It’s fair to say that Australia is a nation that’s built on immigration. For hundreds of years, the country has relied on people arriving from overseas to supplement the population.
That was fine during the early days of the country. But migration is a hot-button issue in modern Australia. The debate about the effects that migration has on the major cities and property rages constantly.
Here, we’re going to take a look at Australia’s migration trends, both historically and in the present. Furthermore, we’re going to take a look at how the current trends affect property in the major cities.
It all started in the late 18th century.
That’s when boatloads of European immigrants began the colonisation of Australia. Back then, the country contained an estimated 400,000 aboriginal people. Today, it has a population of 20 million.
The first migrants to the country were convicts. Whether this was part of their punishment or a way to reinforce Britain’s presence in the country isn’t clear. All told, about 80,000 convicts arrived on Australian shores between 1788 and 1840.
Then gold was discovered in Bathurst. A precious mineral naturally raises interest and Australia welcomed far more immigrants as a result. People began arriving into the country from China, Europe, and the United States. Of course, the British also continued to provide its fair share of immigrants.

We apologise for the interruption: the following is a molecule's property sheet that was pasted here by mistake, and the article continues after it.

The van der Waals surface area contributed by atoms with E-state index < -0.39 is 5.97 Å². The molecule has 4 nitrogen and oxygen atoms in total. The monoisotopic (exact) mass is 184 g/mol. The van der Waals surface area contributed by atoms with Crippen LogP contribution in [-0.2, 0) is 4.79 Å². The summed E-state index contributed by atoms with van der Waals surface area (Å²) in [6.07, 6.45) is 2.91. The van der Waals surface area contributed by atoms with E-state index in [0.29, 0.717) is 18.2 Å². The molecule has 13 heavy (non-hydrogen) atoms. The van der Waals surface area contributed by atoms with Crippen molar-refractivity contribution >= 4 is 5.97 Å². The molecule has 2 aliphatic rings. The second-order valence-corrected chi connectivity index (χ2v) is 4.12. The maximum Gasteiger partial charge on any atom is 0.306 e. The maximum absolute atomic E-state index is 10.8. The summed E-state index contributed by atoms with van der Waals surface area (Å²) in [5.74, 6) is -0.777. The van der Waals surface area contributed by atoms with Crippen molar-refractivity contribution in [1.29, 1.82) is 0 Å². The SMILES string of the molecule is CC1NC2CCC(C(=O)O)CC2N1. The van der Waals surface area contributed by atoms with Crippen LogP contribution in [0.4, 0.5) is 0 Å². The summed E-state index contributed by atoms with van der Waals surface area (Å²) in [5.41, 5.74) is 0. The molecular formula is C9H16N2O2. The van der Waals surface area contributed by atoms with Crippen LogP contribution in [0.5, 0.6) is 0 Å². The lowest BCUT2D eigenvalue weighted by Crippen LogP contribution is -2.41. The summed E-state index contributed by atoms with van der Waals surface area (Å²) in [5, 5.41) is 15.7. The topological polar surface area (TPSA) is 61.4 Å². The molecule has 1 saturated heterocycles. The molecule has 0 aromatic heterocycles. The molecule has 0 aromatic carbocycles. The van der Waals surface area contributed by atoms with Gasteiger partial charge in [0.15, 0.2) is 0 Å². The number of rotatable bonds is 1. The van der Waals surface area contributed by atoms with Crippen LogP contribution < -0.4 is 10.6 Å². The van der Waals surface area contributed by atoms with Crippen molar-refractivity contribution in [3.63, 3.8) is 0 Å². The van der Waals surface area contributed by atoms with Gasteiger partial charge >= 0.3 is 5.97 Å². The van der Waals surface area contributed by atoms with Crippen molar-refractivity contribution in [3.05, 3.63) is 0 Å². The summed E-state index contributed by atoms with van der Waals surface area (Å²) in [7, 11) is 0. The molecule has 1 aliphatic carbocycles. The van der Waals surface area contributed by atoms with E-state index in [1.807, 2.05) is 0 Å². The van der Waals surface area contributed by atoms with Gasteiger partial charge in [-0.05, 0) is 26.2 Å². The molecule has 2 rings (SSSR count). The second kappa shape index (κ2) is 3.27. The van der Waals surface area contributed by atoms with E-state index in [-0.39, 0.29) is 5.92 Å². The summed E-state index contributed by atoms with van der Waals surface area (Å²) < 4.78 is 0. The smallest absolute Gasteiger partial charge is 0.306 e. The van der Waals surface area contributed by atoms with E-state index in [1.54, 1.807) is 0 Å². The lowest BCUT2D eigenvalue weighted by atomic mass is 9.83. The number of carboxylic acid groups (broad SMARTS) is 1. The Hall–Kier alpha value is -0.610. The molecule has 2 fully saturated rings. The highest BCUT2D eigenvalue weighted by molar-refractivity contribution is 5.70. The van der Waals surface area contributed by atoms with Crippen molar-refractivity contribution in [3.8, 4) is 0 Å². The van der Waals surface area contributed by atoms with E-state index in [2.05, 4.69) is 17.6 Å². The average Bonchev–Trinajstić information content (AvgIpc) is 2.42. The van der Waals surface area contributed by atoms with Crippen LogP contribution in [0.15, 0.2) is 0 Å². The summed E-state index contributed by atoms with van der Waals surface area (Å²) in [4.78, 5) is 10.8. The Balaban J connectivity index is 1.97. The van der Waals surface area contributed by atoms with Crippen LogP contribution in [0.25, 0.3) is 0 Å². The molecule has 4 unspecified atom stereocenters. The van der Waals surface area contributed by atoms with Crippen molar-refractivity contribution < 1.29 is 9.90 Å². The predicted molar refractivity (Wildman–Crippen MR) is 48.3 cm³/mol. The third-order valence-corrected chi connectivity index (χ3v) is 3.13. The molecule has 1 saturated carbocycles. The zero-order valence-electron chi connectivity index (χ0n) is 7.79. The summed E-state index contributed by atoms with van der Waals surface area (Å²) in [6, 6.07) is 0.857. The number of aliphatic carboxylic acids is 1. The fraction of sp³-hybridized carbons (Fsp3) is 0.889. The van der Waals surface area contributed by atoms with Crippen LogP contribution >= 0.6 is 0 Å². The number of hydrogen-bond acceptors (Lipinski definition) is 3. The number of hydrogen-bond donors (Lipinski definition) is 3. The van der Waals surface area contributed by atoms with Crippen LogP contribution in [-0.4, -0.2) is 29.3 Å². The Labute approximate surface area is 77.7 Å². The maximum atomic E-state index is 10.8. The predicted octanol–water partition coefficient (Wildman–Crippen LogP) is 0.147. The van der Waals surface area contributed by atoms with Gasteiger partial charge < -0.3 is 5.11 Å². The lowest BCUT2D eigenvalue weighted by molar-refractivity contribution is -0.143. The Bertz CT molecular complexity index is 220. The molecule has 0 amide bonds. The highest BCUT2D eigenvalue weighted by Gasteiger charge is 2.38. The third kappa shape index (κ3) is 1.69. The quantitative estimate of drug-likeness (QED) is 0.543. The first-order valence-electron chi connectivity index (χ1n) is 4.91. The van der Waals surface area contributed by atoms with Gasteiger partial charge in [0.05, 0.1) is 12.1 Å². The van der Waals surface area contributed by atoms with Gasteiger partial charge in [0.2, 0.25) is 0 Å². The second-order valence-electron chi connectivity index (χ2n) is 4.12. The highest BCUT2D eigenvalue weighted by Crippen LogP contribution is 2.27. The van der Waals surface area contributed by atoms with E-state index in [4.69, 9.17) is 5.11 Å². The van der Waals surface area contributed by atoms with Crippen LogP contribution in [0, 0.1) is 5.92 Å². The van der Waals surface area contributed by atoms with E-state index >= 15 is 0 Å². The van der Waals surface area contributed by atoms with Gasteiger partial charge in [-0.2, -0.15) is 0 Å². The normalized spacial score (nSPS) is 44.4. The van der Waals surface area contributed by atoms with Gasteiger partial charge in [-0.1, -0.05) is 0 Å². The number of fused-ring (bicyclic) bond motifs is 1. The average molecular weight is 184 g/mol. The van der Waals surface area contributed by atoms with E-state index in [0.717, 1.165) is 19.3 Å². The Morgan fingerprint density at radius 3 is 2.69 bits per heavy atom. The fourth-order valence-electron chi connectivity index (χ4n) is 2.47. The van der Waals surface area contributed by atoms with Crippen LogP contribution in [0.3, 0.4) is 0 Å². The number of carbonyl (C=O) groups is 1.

Australia soon implemented immigration policies to control the numbers of people who arrived. These evolved during the course of the 150+ years that followed, until we find ourselves where we are today.
Today, migration is a concern on two levels:
Let’s take a look at immigration trends first.
Between 1985 and today, Australia has seen a consistent rise in its population. During those 33 years, Australia’s population grew by less than 1% on only three occasions. It averages about 1.3-1.4% and reached a peak of 2.2% growth in 2018.
It’s interesting to note the influence that immigration has had on those figures over the years. Both natural population growth and immigration have played their parts during this 30-year period. However, it appears that the balance has shifted in recent years.
During the 1980s and through to the early 2000s, natural growth accounted for the majority of the country’s population growth. That changed in 2006. Since then, immigration has accounted for the majority of population growth.
Moreover, between 2000 and 2015, the number of immigrants arriving in the country rose on an almost yearly basis. In 2000, it stood at 80,610 people. In 2015, that figure had more than doubled to 189,097.
As you can see, immigration has a major effect on population levels. In turn, it may have an effect on the property markets in major cities.
We’ll get to that in a moment. First, let’s also look at how internal factors affect migration.